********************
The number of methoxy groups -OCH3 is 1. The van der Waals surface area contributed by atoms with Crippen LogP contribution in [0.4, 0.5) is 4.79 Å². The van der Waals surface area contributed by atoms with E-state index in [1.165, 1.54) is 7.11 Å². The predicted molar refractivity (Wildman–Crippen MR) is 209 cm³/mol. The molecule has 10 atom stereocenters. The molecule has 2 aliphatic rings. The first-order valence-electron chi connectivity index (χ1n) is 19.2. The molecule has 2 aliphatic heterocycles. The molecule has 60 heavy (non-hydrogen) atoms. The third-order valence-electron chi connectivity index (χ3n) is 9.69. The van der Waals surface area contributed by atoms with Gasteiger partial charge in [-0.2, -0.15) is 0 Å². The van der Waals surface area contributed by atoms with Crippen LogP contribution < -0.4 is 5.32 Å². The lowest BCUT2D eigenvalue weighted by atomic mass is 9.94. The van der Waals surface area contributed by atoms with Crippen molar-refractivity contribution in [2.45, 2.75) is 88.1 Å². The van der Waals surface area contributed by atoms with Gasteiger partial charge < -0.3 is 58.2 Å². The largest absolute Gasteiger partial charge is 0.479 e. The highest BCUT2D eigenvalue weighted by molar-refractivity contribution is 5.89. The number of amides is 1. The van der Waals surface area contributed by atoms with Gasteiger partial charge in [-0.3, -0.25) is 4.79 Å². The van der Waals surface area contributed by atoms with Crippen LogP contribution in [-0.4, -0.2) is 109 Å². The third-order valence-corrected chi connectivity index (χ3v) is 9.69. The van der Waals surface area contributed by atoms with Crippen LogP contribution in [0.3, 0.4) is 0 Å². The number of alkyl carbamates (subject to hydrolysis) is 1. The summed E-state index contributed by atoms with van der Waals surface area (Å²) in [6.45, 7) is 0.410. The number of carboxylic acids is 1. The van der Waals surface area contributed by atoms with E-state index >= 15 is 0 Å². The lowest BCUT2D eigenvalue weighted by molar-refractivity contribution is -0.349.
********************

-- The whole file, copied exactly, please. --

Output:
The number of methoxy groups -OCH3 is 1. The van der Waals surface area contributed by atoms with Crippen LogP contribution in [0.4, 0.5) is 4.79 Å². The van der Waals surface area contributed by atoms with E-state index in [1.165, 1.54) is 7.11 Å². The predicted molar refractivity (Wildman–Crippen MR) is 209 cm³/mol. The molecule has 10 atom stereocenters. The molecule has 2 aliphatic rings. The first-order valence-electron chi connectivity index (χ1n) is 19.2. The molecule has 2 aliphatic heterocycles. The molecule has 60 heavy (non-hydrogen) atoms. The third-order valence-electron chi connectivity index (χ3n) is 9.69. The van der Waals surface area contributed by atoms with Gasteiger partial charge in [-0.2, -0.15) is 0 Å². The van der Waals surface area contributed by atoms with Crippen LogP contribution < -0.4 is 5.32 Å². The lowest BCUT2D eigenvalue weighted by atomic mass is 9.94. The van der Waals surface area contributed by atoms with Crippen molar-refractivity contribution in [2.45, 2.75) is 88.1 Å². The van der Waals surface area contributed by atoms with Gasteiger partial charge < -0.3 is 58.2 Å². The largest absolute Gasteiger partial charge is 0.479 e. The highest BCUT2D eigenvalue weighted by molar-refractivity contribution is 5.89. The number of amides is 1. The van der Waals surface area contributed by atoms with Gasteiger partial charge in [-0.3, -0.25) is 4.79 Å². The van der Waals surface area contributed by atoms with Crippen LogP contribution in [-0.4, -0.2) is 109 Å². The third-order valence-corrected chi connectivity index (χ3v) is 9.69. The van der Waals surface area contributed by atoms with Crippen LogP contribution in [0.3, 0.4) is 0 Å². The number of alkyl carbamates (subject to hydrolysis) is 1. The summed E-state index contributed by atoms with van der Waals surface area (Å²) in [6.45, 7) is 0.410. The number of carboxylic acids is 1. The van der Waals surface area contributed by atoms with E-state index >= 15 is 0 Å². The lowest BCUT2D eigenvalue weighted by molar-refractivity contribution is -0.349.